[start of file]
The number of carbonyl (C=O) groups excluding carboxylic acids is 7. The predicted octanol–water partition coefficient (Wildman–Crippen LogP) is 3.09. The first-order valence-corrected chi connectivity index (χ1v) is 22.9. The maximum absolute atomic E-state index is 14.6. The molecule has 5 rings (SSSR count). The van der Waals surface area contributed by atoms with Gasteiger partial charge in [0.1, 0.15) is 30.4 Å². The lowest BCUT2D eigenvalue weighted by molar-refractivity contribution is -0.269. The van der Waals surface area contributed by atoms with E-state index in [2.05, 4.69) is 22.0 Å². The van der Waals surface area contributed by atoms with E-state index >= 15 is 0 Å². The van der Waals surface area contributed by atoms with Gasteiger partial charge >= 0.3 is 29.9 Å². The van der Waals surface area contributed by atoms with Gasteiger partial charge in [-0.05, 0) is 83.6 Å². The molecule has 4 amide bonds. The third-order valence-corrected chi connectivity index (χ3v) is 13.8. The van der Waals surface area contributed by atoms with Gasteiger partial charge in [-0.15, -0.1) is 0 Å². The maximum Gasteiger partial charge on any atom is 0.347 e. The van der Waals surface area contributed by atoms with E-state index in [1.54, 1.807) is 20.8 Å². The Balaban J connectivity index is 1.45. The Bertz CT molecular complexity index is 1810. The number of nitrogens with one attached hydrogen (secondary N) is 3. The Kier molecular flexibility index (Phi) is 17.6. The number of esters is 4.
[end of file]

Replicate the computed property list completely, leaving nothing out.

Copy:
The number of carbonyl (C=O) groups excluding carboxylic acids is 7. The predicted octanol–water partition coefficient (Wildman–Crippen LogP) is 3.09. The first-order valence-corrected chi connectivity index (χ1v) is 22.9. The maximum absolute atomic E-state index is 14.6. The molecule has 5 rings (SSSR count). The van der Waals surface area contributed by atoms with Gasteiger partial charge in [0.1, 0.15) is 30.4 Å². The lowest BCUT2D eigenvalue weighted by molar-refractivity contribution is -0.269. The van der Waals surface area contributed by atoms with E-state index in [2.05, 4.69) is 22.0 Å². The van der Waals surface area contributed by atoms with E-state index >= 15 is 0 Å². The van der Waals surface area contributed by atoms with Gasteiger partial charge >= 0.3 is 29.9 Å². The van der Waals surface area contributed by atoms with Gasteiger partial charge in [-0.05, 0) is 83.6 Å². The molecule has 4 amide bonds. The third-order valence-corrected chi connectivity index (χ3v) is 13.8. The van der Waals surface area contributed by atoms with Gasteiger partial charge in [-0.15, -0.1) is 0 Å². The maximum Gasteiger partial charge on any atom is 0.347 e. The van der Waals surface area contributed by atoms with E-state index in [1.54, 1.807) is 20.8 Å². The Balaban J connectivity index is 1.45. The Bertz CT molecular complexity index is 1810. The number of nitrogens with one attached hydrogen (secondary N) is 3. The Kier molecular flexibility index (Phi) is 17.6. The number of esters is 4.